Beyond Laudato Si

Wall Art from Bottlecaps, Universidad de Los Lagos, Puerto Montt, Chile (2019)

Never have we so hurt and mistreated our common home as we have in the last 200 years. Yet we are called to be instruments of God our Father, so that our planet might be what he desired when he created it and correspond with his plan for peace, beauty and fullness. The problem is that we still lack the culture needed to confront this crisis. (Pope Francis, Laudato Sí no. 53, 2015)

The Global Catholic Climate Movement (GCCM) was established in 2015 as a combination of two transformative events that would shape how the Church and humanity responded to the ecological crisis: the Laudato Si’ encyclical release and the Paris Climate Agreement. ( The GCCM website describes this confluence of events in this way:

First, Pope Francis wrote and released the encyclical letter Laudato Si’: On Care for Our Common Home, the first-ever papal encyclical devoted to the crisis of our planetary home. Inspired by his namesake, St. Francis of Assisi and his deep communion with all Creation (best captured in the Canticle of the Creatures that inspired the encyclical’s title), the Pope issued a powerful appeal to the Church and “all people of good will” to urgently come together and respond to “the cry of the earth and the cry of the poor.”

Second, with the backdrop of increasingly starker warnings from the scientific community about the severity of the climate emergency, leaders from nearly 200 nations gathered at the U.N. Paris Climate Summit (COP21) to agree and sign the Paris Agreement. After 21 years of failed negotiations, nations of the world had a deadline to finally agree on a common plan that would tackle the climate crisis before it was too late.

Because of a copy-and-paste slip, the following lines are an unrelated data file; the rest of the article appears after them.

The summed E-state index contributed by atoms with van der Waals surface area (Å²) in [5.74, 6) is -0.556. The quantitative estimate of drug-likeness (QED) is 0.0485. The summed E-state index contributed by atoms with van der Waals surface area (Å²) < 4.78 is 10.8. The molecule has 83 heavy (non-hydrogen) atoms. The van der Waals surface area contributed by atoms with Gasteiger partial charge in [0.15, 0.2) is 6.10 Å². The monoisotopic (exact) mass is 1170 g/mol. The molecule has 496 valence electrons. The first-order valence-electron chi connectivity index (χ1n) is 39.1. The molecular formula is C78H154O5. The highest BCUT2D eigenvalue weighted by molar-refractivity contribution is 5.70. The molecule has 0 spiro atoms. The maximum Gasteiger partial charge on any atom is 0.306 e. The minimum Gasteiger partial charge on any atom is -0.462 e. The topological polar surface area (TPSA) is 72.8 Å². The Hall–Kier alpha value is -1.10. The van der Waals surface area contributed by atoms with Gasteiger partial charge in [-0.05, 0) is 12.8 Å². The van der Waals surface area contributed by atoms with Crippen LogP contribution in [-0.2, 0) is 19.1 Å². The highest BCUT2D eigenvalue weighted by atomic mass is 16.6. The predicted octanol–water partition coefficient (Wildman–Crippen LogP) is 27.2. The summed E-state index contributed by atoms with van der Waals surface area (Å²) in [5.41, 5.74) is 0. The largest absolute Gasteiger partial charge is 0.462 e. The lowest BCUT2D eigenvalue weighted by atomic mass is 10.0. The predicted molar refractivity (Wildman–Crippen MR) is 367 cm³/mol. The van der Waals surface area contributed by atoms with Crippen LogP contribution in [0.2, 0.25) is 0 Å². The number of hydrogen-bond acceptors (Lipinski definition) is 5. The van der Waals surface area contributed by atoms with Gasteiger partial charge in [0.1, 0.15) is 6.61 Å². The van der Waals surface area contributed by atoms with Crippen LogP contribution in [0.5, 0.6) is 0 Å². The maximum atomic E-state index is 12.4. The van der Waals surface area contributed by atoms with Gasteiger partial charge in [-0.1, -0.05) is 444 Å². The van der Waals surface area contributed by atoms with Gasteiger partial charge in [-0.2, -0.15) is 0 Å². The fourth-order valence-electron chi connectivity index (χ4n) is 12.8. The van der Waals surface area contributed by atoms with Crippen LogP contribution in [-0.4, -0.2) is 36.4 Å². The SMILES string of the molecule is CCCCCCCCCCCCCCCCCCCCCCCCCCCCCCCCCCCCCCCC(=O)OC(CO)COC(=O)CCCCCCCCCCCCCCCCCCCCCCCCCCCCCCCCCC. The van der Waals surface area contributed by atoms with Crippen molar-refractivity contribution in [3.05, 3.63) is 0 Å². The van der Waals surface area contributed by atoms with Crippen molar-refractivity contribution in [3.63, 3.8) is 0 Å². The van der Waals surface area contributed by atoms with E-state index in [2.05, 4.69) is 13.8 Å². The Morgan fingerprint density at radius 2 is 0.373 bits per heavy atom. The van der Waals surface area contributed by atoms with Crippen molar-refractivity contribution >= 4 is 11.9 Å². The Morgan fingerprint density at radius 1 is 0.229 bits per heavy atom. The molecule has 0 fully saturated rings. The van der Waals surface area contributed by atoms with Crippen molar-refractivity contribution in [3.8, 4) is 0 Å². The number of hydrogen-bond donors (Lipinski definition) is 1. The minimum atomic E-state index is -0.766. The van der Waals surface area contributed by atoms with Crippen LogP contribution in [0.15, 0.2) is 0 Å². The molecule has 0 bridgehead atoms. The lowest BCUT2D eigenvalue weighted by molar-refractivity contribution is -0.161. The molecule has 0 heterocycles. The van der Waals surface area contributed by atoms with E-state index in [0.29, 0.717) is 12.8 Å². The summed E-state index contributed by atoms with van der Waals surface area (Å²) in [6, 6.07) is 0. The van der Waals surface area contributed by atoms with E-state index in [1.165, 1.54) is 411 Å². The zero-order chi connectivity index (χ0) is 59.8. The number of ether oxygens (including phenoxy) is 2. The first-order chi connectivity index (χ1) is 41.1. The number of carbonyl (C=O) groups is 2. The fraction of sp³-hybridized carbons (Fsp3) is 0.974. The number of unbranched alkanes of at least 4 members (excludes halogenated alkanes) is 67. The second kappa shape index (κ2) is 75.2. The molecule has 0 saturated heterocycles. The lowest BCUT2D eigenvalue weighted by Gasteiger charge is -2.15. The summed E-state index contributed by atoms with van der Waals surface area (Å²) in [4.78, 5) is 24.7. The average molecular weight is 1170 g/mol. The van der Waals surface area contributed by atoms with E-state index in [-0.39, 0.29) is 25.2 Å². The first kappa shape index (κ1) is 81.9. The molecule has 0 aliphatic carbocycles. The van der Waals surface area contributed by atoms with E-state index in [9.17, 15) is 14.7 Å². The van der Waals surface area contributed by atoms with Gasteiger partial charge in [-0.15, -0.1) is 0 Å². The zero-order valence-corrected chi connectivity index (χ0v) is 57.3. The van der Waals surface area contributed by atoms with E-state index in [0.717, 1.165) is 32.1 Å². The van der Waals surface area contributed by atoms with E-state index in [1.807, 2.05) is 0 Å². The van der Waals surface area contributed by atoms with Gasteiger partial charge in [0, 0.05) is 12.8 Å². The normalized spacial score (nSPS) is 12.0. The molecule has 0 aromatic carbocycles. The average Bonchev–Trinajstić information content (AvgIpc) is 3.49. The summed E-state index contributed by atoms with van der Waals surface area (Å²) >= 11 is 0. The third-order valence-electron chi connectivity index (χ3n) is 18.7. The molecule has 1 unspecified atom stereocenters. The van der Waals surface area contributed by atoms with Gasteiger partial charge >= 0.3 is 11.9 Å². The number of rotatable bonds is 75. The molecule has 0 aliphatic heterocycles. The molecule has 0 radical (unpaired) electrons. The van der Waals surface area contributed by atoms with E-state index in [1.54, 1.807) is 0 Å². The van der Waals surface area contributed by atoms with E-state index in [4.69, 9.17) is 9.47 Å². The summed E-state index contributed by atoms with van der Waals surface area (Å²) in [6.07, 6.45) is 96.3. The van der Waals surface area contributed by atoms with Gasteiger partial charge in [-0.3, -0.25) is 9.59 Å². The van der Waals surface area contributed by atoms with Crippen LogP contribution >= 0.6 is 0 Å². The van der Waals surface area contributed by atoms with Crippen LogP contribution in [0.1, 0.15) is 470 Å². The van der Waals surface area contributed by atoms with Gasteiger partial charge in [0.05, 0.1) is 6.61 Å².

When Pope Francis published Laudato Sí, he pointed to the failure of global summits on the environment to commit to policies and actions that would address climate change on a global scale. Special interest groups and economic interests took precedence over the common good. “Any genuine attempt by groups within society to introduce change is viewed as a nuisance based on romantic illusions or an obstacle to be circumvented.” (LS, no. 54) According to Pope Francis, we human beings try not to see problems, try not to acknowledge them, and we delay important decisions, pretending that nothing will happen. (LS, no. 41)

Mark Graham, associate professor of theological ethics at Villanova University, believes that Laudato Sí was not enough to effect real change in the climate crisis. Graham believes that every international report on greenhouse gas emissions since then has been dismal. “The world needs bold leadership and an unleashing of creative forces to undertake the most widespread and effective mitigation efforts possible.” (“Laudato Sí Was Not Enough. The Vatican Needs to Prioritize Climate Change,” America Media, May 18, 2020)

The news was even more dismal when the United States declared on November 4, 2020 that it would withdraw from the Paris Climate Agreement. My hope was restored when on Inauguration Day 2021, President Biden issued an executive order for the United States to rejoin the Paris Climate Agreement. The stakes of climate degradation are even higher than in 2015, but I believe that we are once again ready to take up the challenges that lie ahead.

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